even a regular kernel driver cannot fix it.

Terje

-- 
- <Terje.Mathisen@hda.hydro.com>
"almost all programming can be viewed as an exercise in caching"
0
Terje
3/30/2005 10:03:23 AM
Roger,

Roger Chou ??? wrote:

> Martin,
> 
> If my application polls the system time once every tick, i.e. 10
> millisecond, can I get nanosecond resolution and accuracy that NTP can
> provide?

As Terje already mentioned in his reply, the problem is in the Windows
implementation. Since the code is in the HAL, and the HAL is different for
uniprocessor machines and multiprocessor machines, the program behaves
differently if running on DMP or non-SMP machines.

If you try to interpolate using a timer callback function, that function may
be called immediately after a timer tick, or just a few milliseconds later,
if another application uses the multimedia timers as described in my
original post. Unfortunately I've found that there's still a jitter of 1
millisecond in the callback rate while the multimedia timers are active.

Martin
-- 
Martin Burnicki

Meinberg Funkuhren
Bad Pyrmont
Germany
0
Martin
3/30/2005 1:21:11 PM
"Martin Burnicki" <martin.burnicki@meinberg.de> ???
news:7nlqh2-vtb.ln1@gateway.py.meinberg.de ???...
> Roger,
>
> Roger Chou ??? wrote:
>
> > Martin,
> >
> > If my application polls the system time once every tick, i.e. 10
> > millisecond, can I get nanosecond resolution and accuracy that NTP can
> > provide?
>
> As Terje already mentioned in his reply, the problem is in the Windows
> implementation. Since the code is in the HAL, and the HAL is different for
> uniprocessor machines and multiprocessor machines, the program behaves
> differently if running on DMP or non-SMP machines.
>
> If you try to interpolate using a timer callback function, that function
may
> be called immediately after a timer tick, or just a few milliseconds
later,
> if another application uses the multimedia timers as described in my
> original post. Unfortunately I've found that there's still a jitter of 1
> millisecond in the callback rate while the multimedia timers are active.
>
> Martin
> -- 
> Martin Burnicki
>
> Meinberg Funkuhren
> Bad Pyrmont
> Germany

Martin,

I would like to try polls Windows 2000/ XP system time. Can you tell me how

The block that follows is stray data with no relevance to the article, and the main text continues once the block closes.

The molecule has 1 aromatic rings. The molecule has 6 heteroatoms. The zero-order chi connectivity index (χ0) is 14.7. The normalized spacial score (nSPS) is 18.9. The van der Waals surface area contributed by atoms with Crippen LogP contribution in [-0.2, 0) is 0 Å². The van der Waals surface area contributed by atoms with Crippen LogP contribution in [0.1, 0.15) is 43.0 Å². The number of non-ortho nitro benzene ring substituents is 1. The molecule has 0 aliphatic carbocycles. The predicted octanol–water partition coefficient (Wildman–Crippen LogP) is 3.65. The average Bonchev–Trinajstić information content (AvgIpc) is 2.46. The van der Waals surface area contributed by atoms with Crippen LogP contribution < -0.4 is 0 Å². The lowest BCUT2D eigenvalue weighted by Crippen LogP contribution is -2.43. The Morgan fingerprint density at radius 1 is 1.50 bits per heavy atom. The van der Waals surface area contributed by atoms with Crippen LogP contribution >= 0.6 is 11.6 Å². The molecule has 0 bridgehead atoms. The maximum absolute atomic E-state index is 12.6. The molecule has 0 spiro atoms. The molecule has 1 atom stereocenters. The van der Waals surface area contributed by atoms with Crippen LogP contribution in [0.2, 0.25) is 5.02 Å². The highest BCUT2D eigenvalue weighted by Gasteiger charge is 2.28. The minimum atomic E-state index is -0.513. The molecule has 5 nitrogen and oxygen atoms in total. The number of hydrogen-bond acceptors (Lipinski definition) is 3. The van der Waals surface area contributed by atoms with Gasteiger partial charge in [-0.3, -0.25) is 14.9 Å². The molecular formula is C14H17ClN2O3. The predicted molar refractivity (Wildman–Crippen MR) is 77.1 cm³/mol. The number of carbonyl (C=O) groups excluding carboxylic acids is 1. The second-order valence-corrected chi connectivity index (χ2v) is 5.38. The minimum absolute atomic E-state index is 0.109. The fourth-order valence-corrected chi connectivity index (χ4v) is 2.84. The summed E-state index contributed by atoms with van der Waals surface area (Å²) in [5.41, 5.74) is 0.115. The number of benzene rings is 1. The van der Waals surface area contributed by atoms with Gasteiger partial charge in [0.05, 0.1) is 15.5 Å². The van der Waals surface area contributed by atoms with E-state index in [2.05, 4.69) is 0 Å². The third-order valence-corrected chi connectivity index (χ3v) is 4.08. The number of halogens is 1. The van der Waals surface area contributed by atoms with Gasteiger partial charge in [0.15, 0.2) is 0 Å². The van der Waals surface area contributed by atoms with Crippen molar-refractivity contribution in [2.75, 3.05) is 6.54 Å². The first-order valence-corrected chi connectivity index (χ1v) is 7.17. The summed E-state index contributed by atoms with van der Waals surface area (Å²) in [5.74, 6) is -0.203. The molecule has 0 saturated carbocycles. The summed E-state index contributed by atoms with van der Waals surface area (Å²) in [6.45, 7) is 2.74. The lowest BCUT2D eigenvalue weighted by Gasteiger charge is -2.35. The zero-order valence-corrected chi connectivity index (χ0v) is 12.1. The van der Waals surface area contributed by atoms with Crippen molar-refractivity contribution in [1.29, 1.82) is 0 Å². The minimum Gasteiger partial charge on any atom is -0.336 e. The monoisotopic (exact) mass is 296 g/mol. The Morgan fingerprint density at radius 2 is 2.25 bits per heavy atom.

to do it? Only poll once every tick, see if I can get 1ms resolution?

Thanks,

Roger Chou



0
Roger
3/30/2005 4:00:08 PM
At 11:00 AM 3/30/2005, Roger Chou wrote:
>Martin,
>
>I would like to try polls Windows 2000/ XP system time. Can you tell me how
>to do it? Only poll once every tick, see if I can get 1ms resolution?
>
>Thanks,
>
>Roger Chou

Please don't send me private email on this. The discussion belongs
here.

I think you really don't understand. Ask yourself this question: How long
does it take to request the time and get the answer back? On Windows
that time is not determinable, it depends on too many variables. Once the
error overwelms the measurement it's not even clear anymore what's
getting measured. You cannot possibly poll every tick. You can only get
the accuracy that you are asking about by throwing hardware at the
problem, and very expensive hardware at that. Does this application have
that kind of need? If you don't understand this you need to take a basic
course in experimental physics where this kind of thing is taught as part
of how to measure things.

You really need to tell us what it is that you are trying to do in a way
that it makes sense to an outsider. There may be a better solution.

Danny


0
Danny
3/31/2005 3:20:23 AM
Roger,

Roger Chou wrote:
[...]
> Martin,
> 
> I would like to try polls Windows 2000/ XP system time. Can you tell me
> how to do it? Only poll once every tick, see if I can get 1ms resolution?
> 
> Thanks,
> 
> Roger Chou

Please have a look at the NTP sources. The Windows port does it.

Martin
-- 
Martin Burnicki

Meinberg Funkuhren
Bad Pyrmont
Germany
0
Martin
3/31/2005 9:51:27 AM
Reply: